As regular readers will know, we have started to think of investing in order to build sufficient money so we can sit back – or lie back – enjoy ourselves and do some good. Maybe it is a bit late in the day but since we haven’t cracked time travel yet, we have to start from where we are. Regret is a useless past-time and an irrelevant excuse. Younger folk please take notice and action.
Accordingly we have started to discuss various investment types and opportunities on our sibling blog The Investment Principle and also ihave been reviewing innovatiove investment platforms. More importantly, after paying off all our consumer debt in three years we have built a small but rapidly growing investment pot; the pot would have been even bigger if some of it was not being spent on a new roof as the noise from above reminds me.
Having a new roof is a sort of investment as it improves the security and integrity of the house as well as augmenting its future value. But we will also be installing 4 kW/h capacity of solar panels – about as much as is realistically practicable. These are a real investment because, adding together the feed in tariff, the saving in consumption and selling surplus electricity back to the grid, they should yield something above 13% per year completely passively. Some estimates go as far as 20% but I think their calculations are optimistic sales talk.
But it all makes us feel righteous anyway! Is there a price on that?
Where else will we look for investment? I discuss elsewhere the perils of property – although watch that space. But having expressed an interest in various online resources, I am now frequently bombarded with emails and telephone calls suggesting X, Y or Z are really good opportunities – I cringe when I hear that word.
Do I really want to invest in things that come my way from a telephone call where there may well be a hidden agenda? I think not. There are lots of opportunities out there for ingenious investment but genuine ones require you to be proactive, not reactive. I am reminded of the old adage – a fool and his money are soon parted. I ashamed to say that I have proved that to myself enough times in my life!
You have to take charge of what you are doing. Looking at stocks and shares for example, needs in depth knowledge. Can you read a balance sheet, absorb a company report, or do your eyes glaze over? Do you just look at price to earnings ratios? These are all historical. Some say that if a long term market p/e is above 20, the returns are likely to be too low but good if it is below 10. Well that’s fine if you look at established markets and companies. But because these indices are known to be under investigation by punters around the world, quite a lot of effort goes into ensuring they look good – gaming them as we say these days.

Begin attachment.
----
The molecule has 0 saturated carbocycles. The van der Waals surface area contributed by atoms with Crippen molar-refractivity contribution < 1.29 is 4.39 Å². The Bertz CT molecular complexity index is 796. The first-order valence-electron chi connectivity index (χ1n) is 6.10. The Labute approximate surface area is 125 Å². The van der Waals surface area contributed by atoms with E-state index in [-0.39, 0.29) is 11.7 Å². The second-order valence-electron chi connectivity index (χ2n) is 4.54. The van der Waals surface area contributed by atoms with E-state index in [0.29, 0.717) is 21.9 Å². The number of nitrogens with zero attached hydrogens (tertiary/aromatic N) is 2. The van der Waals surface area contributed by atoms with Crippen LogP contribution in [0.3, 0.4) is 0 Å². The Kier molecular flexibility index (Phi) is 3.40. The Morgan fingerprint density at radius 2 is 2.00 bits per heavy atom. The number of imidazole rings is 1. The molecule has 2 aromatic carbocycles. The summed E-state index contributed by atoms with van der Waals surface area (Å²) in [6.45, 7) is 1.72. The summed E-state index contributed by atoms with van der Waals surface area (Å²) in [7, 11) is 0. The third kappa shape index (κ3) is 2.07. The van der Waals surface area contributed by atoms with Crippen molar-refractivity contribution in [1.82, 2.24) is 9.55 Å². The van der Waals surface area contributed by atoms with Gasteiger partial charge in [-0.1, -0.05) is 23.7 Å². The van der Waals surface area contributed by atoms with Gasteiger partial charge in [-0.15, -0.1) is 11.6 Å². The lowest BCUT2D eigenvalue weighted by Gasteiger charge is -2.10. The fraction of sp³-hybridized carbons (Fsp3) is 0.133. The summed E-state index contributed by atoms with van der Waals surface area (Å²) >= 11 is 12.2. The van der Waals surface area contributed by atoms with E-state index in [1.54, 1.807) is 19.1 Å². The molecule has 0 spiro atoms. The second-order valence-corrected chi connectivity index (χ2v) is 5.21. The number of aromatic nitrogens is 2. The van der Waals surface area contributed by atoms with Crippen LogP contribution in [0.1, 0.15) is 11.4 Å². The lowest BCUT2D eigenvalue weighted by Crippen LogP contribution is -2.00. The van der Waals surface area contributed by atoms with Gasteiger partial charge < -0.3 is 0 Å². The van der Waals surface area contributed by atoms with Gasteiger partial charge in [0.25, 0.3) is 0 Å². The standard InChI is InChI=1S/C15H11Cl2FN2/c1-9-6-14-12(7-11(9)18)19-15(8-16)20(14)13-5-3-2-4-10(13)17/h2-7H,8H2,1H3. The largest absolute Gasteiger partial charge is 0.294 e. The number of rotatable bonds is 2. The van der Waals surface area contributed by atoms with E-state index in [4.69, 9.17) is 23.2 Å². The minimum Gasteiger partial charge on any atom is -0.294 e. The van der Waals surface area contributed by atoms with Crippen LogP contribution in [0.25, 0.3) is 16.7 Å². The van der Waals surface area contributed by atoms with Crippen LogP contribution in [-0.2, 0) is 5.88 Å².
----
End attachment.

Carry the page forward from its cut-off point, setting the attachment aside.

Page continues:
A company is not some anonymous group of clones but a collecton of individuals with experience, ability and leadership. Who are the directors, the senior managers, other investors? What other companies do they control? Can the company cover its debt and dividend? I won’t go into all the indices and tools here – most of them are fairly obvious and the main problem is remembering the vocabulary of it all – but keeping an eye on these is important, as is keeping your nerve.
Companies are continuously being scanned for exactly these things, across all markets. So should you follow that crowd? While insider trading is illegal, it goes on and inside – at least industry – knowledge is still a factor. You need to take a guess – is the rumour that you have just heard something new and you need to jump in, or has someone already piled into a share and then tried to get everyone else to follow them? Share trading is fundamentally unstable as it has positive feedback – the more people buy, the more the price goes up. Until the initiator dumps his shares in small amounts spread widely and at the same time – and cleans up. Your shares drop like a stone. Ouch.
People say that if you want to build a sensible portfolio of shares, you need 12 good shares. Too many more and you lose track; fewer and you may become hostage to the one that drops through the floor. It’s up to you in the end but you do need a system that can handle stocks and shares plus some of the more esoteric financial products. There are many platforms for online stock trading but there are also other things that can be traded. You may want to ‘play’ with exchange traded funds which are baskets of shares or indices. There are advantages to these – they are not only more stable than individual stocks but frequently there is no transaction tax to pay.
You may want to buy an option – an option to buy or sell for example if a price goes down or up to a particular value respectively. In the end we are really spoilt for choice these days because of the number of financial products, instruments or whatever you want to call them that are available. Options, futures and other derivatives are useful – the number of shares issued by a company is generally fixed so the price response is more volatile, particularly when there is heavy trading. But the number of derivatives that can be written is not fixed so they are a more efficient guide to price (they don’t come with dividend of course). Derivative trading has got a bad name mainly I suggest because few people understand the simple fact that any market depends on gambling. For every trade, some will gain and some will lose. The more fluid the market, the more accurate the price.
It pays to shop around and take some time to find out if the platform offers the sort of service that you will need but a decent trading platform, possibly within a tax-free wrapper, is essential to be able to buy and sell quickly.